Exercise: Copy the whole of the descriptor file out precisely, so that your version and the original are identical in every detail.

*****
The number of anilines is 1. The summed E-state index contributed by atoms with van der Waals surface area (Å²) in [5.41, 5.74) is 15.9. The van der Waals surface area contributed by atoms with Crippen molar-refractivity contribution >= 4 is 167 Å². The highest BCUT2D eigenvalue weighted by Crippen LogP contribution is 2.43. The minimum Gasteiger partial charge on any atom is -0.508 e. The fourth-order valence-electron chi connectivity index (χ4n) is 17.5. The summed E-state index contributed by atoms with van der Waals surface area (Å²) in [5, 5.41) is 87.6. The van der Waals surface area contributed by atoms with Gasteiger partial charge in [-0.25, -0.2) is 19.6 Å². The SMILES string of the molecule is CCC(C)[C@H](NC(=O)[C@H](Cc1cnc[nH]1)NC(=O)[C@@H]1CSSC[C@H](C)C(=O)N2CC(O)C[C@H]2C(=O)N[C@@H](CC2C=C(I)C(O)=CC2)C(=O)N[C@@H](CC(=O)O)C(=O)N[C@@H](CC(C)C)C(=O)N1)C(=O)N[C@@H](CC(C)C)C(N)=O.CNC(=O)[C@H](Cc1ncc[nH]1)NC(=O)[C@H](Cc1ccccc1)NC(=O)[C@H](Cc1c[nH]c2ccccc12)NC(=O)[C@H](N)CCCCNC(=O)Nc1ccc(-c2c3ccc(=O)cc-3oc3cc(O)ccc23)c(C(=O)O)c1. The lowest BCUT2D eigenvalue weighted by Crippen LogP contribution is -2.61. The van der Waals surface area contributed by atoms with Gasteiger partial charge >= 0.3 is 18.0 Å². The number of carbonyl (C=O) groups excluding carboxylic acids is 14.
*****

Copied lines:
The number of anilines is 1. The summed E-state index contributed by atoms with van der Waals surface area (Å²) in [5.41, 5.74) is 15.9. The van der Waals surface area contributed by atoms with Crippen molar-refractivity contribution >= 4 is 167 Å². The highest BCUT2D eigenvalue weighted by Crippen LogP contribution is 2.43. The minimum Gasteiger partial charge on any atom is -0.508 e. The fourth-order valence-electron chi connectivity index (χ4n) is 17.5. The summed E-state index contributed by atoms with van der Waals surface area (Å²) in [5, 5.41) is 87.6. The van der Waals surface area contributed by atoms with Gasteiger partial charge in [-0.25, -0.2) is 19.6 Å². The SMILES string of the molecule is CCC(C)[C@H](NC(=O)[C@H](Cc1cnc[nH]1)NC(=O)[C@@H]1CSSC[C@H](C)C(=O)N2CC(O)C[C@H]2C(=O)N[C@@H](CC2C=C(I)C(O)=CC2)C(=O)N[C@@H](CC(=O)O)C(=O)N[C@@H](CC(C)C)C(=O)N1)C(=O)N[C@@H](CC(C)C)C(N)=O.CNC(=O)[C@H](Cc1ncc[nH]1)NC(=O)[C@H](Cc1ccccc1)NC(=O)[C@H](Cc1c[nH]c2ccccc12)NC(=O)[C@H](N)CCCCNC(=O)Nc1ccc(-c2c3ccc(=O)cc-3oc3cc(O)ccc23)c(C(=O)O)c1. The lowest BCUT2D eigenvalue weighted by Crippen LogP contribution is -2.61. The van der Waals surface area contributed by atoms with Gasteiger partial charge >= 0.3 is 18.0 Å². The number of carbonyl (C=O) groups excluding carboxylic acids is 14.